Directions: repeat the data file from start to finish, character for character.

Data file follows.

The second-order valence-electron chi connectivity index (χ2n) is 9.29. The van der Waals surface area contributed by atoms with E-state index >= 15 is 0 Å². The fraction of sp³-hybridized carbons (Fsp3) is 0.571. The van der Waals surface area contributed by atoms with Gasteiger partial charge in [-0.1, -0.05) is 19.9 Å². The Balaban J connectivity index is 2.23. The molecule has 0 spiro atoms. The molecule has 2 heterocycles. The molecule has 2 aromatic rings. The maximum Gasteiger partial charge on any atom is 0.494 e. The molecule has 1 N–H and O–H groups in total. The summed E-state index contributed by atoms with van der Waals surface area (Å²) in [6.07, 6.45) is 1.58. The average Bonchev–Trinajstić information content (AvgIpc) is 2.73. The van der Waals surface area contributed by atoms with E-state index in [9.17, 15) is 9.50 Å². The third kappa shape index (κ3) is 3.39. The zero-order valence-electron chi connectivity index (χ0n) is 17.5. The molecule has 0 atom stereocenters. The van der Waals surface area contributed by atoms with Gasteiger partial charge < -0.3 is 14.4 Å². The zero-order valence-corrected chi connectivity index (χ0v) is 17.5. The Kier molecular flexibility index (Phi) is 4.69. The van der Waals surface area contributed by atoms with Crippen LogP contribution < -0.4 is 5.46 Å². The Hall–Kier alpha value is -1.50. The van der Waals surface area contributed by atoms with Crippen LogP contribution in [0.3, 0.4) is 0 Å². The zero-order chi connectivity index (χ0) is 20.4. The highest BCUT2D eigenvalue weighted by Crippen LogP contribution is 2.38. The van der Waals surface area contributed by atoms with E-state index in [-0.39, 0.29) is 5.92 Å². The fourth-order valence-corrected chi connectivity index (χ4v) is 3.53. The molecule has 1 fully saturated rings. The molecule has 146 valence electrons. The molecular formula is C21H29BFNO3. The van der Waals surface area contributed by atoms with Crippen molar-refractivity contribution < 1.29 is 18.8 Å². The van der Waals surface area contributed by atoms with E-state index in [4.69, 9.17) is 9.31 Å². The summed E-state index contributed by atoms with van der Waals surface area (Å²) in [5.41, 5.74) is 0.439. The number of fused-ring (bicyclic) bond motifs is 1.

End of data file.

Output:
The second-order valence-electron chi connectivity index (χ2n) is 9.29. The van der Waals surface area contributed by atoms with E-state index >= 15 is 0 Å². The fraction of sp³-hybridized carbons (Fsp3) is 0.571. The van der Waals surface area contributed by atoms with Gasteiger partial charge in [-0.1, -0.05) is 19.9 Å². The Balaban J connectivity index is 2.23. The molecule has 0 spiro atoms. The molecule has 2 heterocycles. The molecule has 2 aromatic rings. The maximum Gasteiger partial charge on any atom is 0.494 e. The molecule has 1 N–H and O–H groups in total. The summed E-state index contributed by atoms with van der Waals surface area (Å²) in [6.07, 6.45) is 1.58. The average Bonchev–Trinajstić information content (AvgIpc) is 2.73. The van der Waals surface area contributed by atoms with E-state index in [9.17, 15) is 9.50 Å². The third kappa shape index (κ3) is 3.39. The zero-order valence-electron chi connectivity index (χ0n) is 17.5. The molecule has 0 atom stereocenters. The van der Waals surface area contributed by atoms with Gasteiger partial charge < -0.3 is 14.4 Å². The zero-order valence-corrected chi connectivity index (χ0v) is 17.5. The Kier molecular flexibility index (Phi) is 4.69. The van der Waals surface area contributed by atoms with Crippen LogP contribution < -0.4 is 5.46 Å². The Hall–Kier alpha value is -1.50. The van der Waals surface area contributed by atoms with Crippen LogP contribution in [0.3, 0.4) is 0 Å². The zero-order chi connectivity index (χ0) is 20.4. The highest BCUT2D eigenvalue weighted by Crippen LogP contribution is 2.38. The van der Waals surface area contributed by atoms with E-state index in [-0.39, 0.29) is 5.92 Å². The fourth-order valence-corrected chi connectivity index (χ4v) is 3.53. The molecule has 1 fully saturated rings. The molecule has 146 valence electrons. The molecular formula is C21H29BFNO3. The van der Waals surface area contributed by atoms with Crippen molar-refractivity contribution < 1.29 is 18.8 Å². The van der Waals surface area contributed by atoms with E-state index in [4.69, 9.17) is 9.31 Å². The summed E-state index contributed by atoms with van der Waals surface area (Å²) in [5.41, 5.74) is 0.439. The number of fused-ring (bicyclic) bond motifs is 1.